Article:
I built a quick jig to support a tube to work as a mould to extrude around. I was able to make a tube by rotating a metal cylinder and wrapping the hot plastic in a spiral. Thus, a tube was achieved!
-Flat nozzle and profile extrusion success!
-The flow of plastic was uniform and thickness consistent.
-If done with care, the tube can even be airtight.
-Plastic shrinks around the mould and can be very tight. Wrapping teflon paper around the metal tube as a barrier between mould and plastic greatly helped with the demoulding process
Hey @pporg! Good questions and suggestions.. So far I’ve been able to fill that mould in 10 mins. It might be possible to make that faster but again you’re looking at a balance between melt time in barrel and screw speed. Once off the machine takes about another 20mins for cooling but this wouldn’t be a problem if, as you say, you have multiple moulds.
It might be interesting to see if we can add a ‘reserve’ for plastic to be stored and melt fully before the next injection. So far I’ve been able to leave plastic in the machine for over an hour with no signs of burning (provided your heaters are staying where they need to stay)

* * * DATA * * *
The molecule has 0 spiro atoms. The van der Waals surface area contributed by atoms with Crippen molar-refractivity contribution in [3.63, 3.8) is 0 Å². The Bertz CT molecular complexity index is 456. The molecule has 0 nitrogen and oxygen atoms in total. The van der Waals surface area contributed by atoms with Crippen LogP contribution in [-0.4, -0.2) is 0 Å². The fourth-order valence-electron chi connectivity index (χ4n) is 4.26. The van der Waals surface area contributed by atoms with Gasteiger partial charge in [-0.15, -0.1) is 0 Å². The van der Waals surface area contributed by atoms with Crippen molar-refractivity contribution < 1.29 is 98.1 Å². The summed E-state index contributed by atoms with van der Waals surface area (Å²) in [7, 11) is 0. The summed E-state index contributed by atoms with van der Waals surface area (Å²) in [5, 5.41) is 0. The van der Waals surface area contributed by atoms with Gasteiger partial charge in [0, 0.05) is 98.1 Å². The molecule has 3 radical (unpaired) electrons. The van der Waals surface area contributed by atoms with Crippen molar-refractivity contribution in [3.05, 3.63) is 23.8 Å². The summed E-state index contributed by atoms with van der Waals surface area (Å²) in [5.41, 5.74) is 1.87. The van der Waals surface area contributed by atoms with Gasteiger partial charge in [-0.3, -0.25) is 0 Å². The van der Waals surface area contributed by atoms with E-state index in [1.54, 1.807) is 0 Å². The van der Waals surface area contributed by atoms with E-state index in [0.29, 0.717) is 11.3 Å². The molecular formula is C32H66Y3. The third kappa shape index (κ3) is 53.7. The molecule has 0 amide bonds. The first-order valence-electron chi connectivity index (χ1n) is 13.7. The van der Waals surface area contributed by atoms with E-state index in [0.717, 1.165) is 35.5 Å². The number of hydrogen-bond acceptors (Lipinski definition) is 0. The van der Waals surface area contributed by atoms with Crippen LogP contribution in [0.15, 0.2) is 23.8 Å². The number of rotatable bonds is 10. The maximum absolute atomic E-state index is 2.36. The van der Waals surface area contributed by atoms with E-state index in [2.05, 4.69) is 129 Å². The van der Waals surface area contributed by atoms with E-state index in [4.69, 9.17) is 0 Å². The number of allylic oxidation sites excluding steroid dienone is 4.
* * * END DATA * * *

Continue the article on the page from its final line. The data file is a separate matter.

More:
Noting how the plastic flows much faster in the middle than on the edge I wanted to try fix that by drilling two holes on the edge. The idea was to offer less resistance to the edges allowing the plastic to flow more uniformly.
The results were relatively successful but I think there is still room for improvement.
If you look closely at the plastic in image 2 you can see a small build-up at the edge of the nozzle. This may be due to the rough edges caused by grinding the slot.
Test: Flat nozzle v2
Objective: Make a tube!
Process: In an attempt to improve and simplify the flat nozzle, a thin cut was made into a piece of 4mm steel sheet. The nozzle was left to sit on the machine in order get warm. However, results were not so great. The flow of plastic was in faster in the centre than at the edges and produced a ball of plastic. Sheet was flipped around and a similar result occured.
-This design for a nozzle – also not so good.
-Flat profile was not achieved and plastic deformed into a ball.